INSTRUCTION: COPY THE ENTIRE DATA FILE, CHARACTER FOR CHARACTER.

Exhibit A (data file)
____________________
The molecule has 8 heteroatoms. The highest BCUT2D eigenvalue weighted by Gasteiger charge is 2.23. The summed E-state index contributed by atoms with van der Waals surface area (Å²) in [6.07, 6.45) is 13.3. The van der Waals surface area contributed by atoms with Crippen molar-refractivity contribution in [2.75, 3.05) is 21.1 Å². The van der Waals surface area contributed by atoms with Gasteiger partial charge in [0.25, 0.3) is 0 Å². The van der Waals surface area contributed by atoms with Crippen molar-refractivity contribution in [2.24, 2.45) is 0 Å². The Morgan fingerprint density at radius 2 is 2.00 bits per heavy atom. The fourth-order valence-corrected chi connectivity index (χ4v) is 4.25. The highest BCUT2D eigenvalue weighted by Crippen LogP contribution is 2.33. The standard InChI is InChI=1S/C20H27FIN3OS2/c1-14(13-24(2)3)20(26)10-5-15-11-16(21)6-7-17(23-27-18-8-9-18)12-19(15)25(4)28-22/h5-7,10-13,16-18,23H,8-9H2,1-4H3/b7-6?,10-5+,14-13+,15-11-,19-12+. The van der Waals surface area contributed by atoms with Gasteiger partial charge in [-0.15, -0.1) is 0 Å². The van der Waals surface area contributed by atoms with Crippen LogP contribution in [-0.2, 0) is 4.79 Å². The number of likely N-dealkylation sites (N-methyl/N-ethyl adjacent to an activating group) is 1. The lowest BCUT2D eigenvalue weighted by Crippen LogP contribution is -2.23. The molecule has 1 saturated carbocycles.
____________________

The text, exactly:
The molecule has 8 heteroatoms. The highest BCUT2D eigenvalue weighted by Gasteiger charge is 2.23. The summed E-state index contributed by atoms with van der Waals surface area (Å²) in [6.07, 6.45) is 13.3. The van der Waals surface area contributed by atoms with Crippen molar-refractivity contribution in [2.75, 3.05) is 21.1 Å². The van der Waals surface area contributed by atoms with Gasteiger partial charge in [0.25, 0.3) is 0 Å². The van der Waals surface area contributed by atoms with Crippen molar-refractivity contribution in [2.24, 2.45) is 0 Å². The Morgan fingerprint density at radius 2 is 2.00 bits per heavy atom. The fourth-order valence-corrected chi connectivity index (χ4v) is 4.25. The highest BCUT2D eigenvalue weighted by Crippen LogP contribution is 2.33. The standard InChI is InChI=1S/C20H27FIN3OS2/c1-14(13-24(2)3)20(26)10-5-15-11-16(21)6-7-17(23-27-18-8-9-18)12-19(15)25(4)28-22/h5-7,10-13,16-18,23H,8-9H2,1-4H3/b7-6?,10-5+,14-13+,15-11-,19-12+. The van der Waals surface area contributed by atoms with Gasteiger partial charge in [-0.15, -0.1) is 0 Å². The van der Waals surface area contributed by atoms with Crippen LogP contribution in [-0.2, 0) is 4.79 Å². The number of likely N-dealkylation sites (N-methyl/N-ethyl adjacent to an activating group) is 1. The lowest BCUT2D eigenvalue weighted by Crippen LogP contribution is -2.23. The molecule has 1 saturated carbocycles.